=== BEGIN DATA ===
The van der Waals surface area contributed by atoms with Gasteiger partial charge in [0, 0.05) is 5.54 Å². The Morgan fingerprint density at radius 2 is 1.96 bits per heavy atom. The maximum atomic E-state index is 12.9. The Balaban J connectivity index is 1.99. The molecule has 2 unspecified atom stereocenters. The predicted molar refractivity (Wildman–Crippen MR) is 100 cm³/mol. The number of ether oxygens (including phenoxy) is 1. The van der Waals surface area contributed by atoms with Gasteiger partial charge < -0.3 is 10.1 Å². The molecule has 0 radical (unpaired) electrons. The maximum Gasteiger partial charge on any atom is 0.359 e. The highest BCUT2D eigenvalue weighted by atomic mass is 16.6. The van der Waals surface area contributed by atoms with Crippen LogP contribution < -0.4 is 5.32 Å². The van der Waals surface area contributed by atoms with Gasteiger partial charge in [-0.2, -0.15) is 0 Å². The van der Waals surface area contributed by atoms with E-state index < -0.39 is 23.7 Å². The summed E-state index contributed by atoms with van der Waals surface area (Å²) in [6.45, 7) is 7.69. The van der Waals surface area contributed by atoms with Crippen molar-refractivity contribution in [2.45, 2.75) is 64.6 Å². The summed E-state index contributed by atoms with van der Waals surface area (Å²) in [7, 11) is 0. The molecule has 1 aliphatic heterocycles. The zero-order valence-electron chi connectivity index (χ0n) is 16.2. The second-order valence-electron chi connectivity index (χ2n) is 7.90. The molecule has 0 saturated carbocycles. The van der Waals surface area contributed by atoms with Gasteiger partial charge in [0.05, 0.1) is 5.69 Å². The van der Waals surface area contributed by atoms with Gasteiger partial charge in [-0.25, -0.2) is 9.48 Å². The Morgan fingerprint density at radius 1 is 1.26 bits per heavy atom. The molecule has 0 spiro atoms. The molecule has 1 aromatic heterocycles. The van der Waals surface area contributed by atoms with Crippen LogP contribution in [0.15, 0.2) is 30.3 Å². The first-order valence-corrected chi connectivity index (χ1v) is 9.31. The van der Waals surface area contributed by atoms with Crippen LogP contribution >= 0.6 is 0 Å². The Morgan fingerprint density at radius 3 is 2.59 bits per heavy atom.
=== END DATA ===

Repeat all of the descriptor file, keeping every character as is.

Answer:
The van der Waals surface area contributed by atoms with Gasteiger partial charge in [0, 0.05) is 5.54 Å². The Morgan fingerprint density at radius 2 is 1.96 bits per heavy atom. The maximum atomic E-state index is 12.9. The Balaban J connectivity index is 1.99. The molecule has 2 unspecified atom stereocenters. The predicted molar refractivity (Wildman–Crippen MR) is 100 cm³/mol. The number of ether oxygens (including phenoxy) is 1. The van der Waals surface area contributed by atoms with Gasteiger partial charge < -0.3 is 10.1 Å². The molecule has 0 radical (unpaired) electrons. The maximum Gasteiger partial charge on any atom is 0.359 e. The highest BCUT2D eigenvalue weighted by atomic mass is 16.6. The van der Waals surface area contributed by atoms with Crippen LogP contribution < -0.4 is 5.32 Å². The van der Waals surface area contributed by atoms with Gasteiger partial charge in [-0.2, -0.15) is 0 Å². The van der Waals surface area contributed by atoms with E-state index < -0.39 is 23.7 Å². The summed E-state index contributed by atoms with van der Waals surface area (Å²) in [6.45, 7) is 7.69. The van der Waals surface area contributed by atoms with Crippen molar-refractivity contribution in [2.45, 2.75) is 64.6 Å². The summed E-state index contributed by atoms with van der Waals surface area (Å²) in [7, 11) is 0. The molecule has 1 aliphatic heterocycles. The zero-order valence-electron chi connectivity index (χ0n) is 16.2. The second-order valence-electron chi connectivity index (χ2n) is 7.90. The molecule has 0 saturated carbocycles. The van der Waals surface area contributed by atoms with Gasteiger partial charge in [0.05, 0.1) is 5.69 Å². The van der Waals surface area contributed by atoms with Gasteiger partial charge in [-0.25, -0.2) is 9.48 Å². The Morgan fingerprint density at radius 1 is 1.26 bits per heavy atom. The molecule has 0 spiro atoms. The molecule has 1 aromatic heterocycles. The van der Waals surface area contributed by atoms with Crippen LogP contribution in [0.15, 0.2) is 30.3 Å². The first-order valence-corrected chi connectivity index (χ1v) is 9.31. The van der Waals surface area contributed by atoms with Crippen LogP contribution >= 0.6 is 0 Å². The Morgan fingerprint density at radius 3 is 2.59 bits per heavy atom.